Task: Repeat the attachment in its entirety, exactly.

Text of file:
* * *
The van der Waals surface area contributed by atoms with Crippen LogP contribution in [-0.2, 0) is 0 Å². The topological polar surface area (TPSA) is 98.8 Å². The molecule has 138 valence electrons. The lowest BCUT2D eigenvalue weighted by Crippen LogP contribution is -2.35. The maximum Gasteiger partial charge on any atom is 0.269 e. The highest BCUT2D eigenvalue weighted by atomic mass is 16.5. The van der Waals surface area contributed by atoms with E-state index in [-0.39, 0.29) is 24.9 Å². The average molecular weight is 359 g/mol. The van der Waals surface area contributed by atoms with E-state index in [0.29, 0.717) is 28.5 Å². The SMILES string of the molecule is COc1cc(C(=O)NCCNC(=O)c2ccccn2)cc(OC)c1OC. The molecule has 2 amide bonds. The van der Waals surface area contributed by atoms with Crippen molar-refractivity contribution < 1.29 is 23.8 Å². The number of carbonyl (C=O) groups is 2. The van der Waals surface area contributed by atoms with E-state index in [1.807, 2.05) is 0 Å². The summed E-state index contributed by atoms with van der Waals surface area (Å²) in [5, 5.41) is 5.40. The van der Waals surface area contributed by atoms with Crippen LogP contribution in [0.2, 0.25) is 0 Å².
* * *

The van der Waals surface area contributed by atoms with Crippen LogP contribution in [-0.2, 0) is 0 Å². The topological polar surface area (TPSA) is 98.8 Å². The molecule has 138 valence electrons. The lowest BCUT2D eigenvalue weighted by Crippen LogP contribution is -2.35. The maximum Gasteiger partial charge on any atom is 0.269 e. The highest BCUT2D eigenvalue weighted by atomic mass is 16.5. The van der Waals surface area contributed by atoms with E-state index in [-0.39, 0.29) is 24.9 Å². The average molecular weight is 359 g/mol. The van der Waals surface area contributed by atoms with E-state index in [0.29, 0.717) is 28.5 Å². The SMILES string of the molecule is COc1cc(C(=O)NCCNC(=O)c2ccccn2)cc(OC)c1OC. The molecule has 2 amide bonds. The van der Waals surface area contributed by atoms with Crippen molar-refractivity contribution < 1.29 is 23.8 Å². The number of carbonyl (C=O) groups is 2. The van der Waals surface area contributed by atoms with E-state index in [1.807, 2.05) is 0 Å². The summed E-state index contributed by atoms with van der Waals surface area (Å²) in [5, 5.41) is 5.40. The van der Waals surface area contributed by atoms with Crippen LogP contribution in [0.2, 0.25) is 0 Å².